However, not all of my reading was rooted in facts and observations. I also enjoyed numerous youthful fantasies. My favorite book until junior high was undoubtedly Mrs. Frisby and the Rats of NIMH. Along with other fiction/fantasy classics for boys my age such as The Swiss Family Robinson and Moonfleet, it allowed me to escape from the boring childhood that was my rural life.
Still, it was not until late in junior high that I would discover the ultimate in fantasy books. For me, Stephen King’s The Gunslinger became the pinnacle of fiction novels. King had departed from his ordinary motif of blood and horror to create a wonderful world full of mysticism, Arthurian romance, and black magic set in a frontier realm at the edge of insanity. Unlike any other book before or after, The Gunslinger utterly consumed me, thus making childish fairy tales out of any other fantasy novel. My heart and soul belonged to The Gunslinger and the other three books to follow in The Dark Tower series to the point that no other fiction could ever take me away from King’s alternate universe.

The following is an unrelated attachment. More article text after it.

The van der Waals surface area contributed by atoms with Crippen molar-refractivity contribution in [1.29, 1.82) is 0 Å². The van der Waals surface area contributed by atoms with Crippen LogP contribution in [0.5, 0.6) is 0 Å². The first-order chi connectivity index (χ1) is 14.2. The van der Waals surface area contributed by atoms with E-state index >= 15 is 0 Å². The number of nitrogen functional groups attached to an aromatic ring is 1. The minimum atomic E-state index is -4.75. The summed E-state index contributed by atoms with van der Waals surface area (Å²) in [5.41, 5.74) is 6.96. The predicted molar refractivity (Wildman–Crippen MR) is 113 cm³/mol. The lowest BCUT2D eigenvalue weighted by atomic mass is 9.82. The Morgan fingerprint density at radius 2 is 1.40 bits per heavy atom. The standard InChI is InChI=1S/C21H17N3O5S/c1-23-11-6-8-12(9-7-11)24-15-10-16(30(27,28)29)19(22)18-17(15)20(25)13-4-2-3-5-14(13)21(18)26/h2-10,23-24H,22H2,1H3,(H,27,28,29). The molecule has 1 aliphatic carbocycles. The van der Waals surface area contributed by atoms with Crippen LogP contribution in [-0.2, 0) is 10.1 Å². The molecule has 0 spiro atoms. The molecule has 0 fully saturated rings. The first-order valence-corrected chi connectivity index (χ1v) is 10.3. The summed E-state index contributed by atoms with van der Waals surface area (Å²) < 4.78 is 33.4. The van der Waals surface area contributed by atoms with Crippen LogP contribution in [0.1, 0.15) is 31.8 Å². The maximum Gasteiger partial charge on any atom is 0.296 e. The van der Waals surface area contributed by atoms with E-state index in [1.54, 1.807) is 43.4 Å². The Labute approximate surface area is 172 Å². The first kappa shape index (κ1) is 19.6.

During my busy years in high school, I often had little time to read. Even my habitual bedtime readings had turned into homework. Constantly being forced to read world-renowned works of literature began to wear on my spirit. I found such classics as Tale of Two Cities and The Adventures of Huckelberry Finn to be long and boring. In my mind, they did not serve either of the two purposes I felt books should; they did not teach me anything in particular, and they surely did not entertain. Now, a lot can be said in justification for such “great” novels, however I often disagreed with every interpretation shoved down my throat and decided that the subject of English Literature left little room for truly individualistic thought.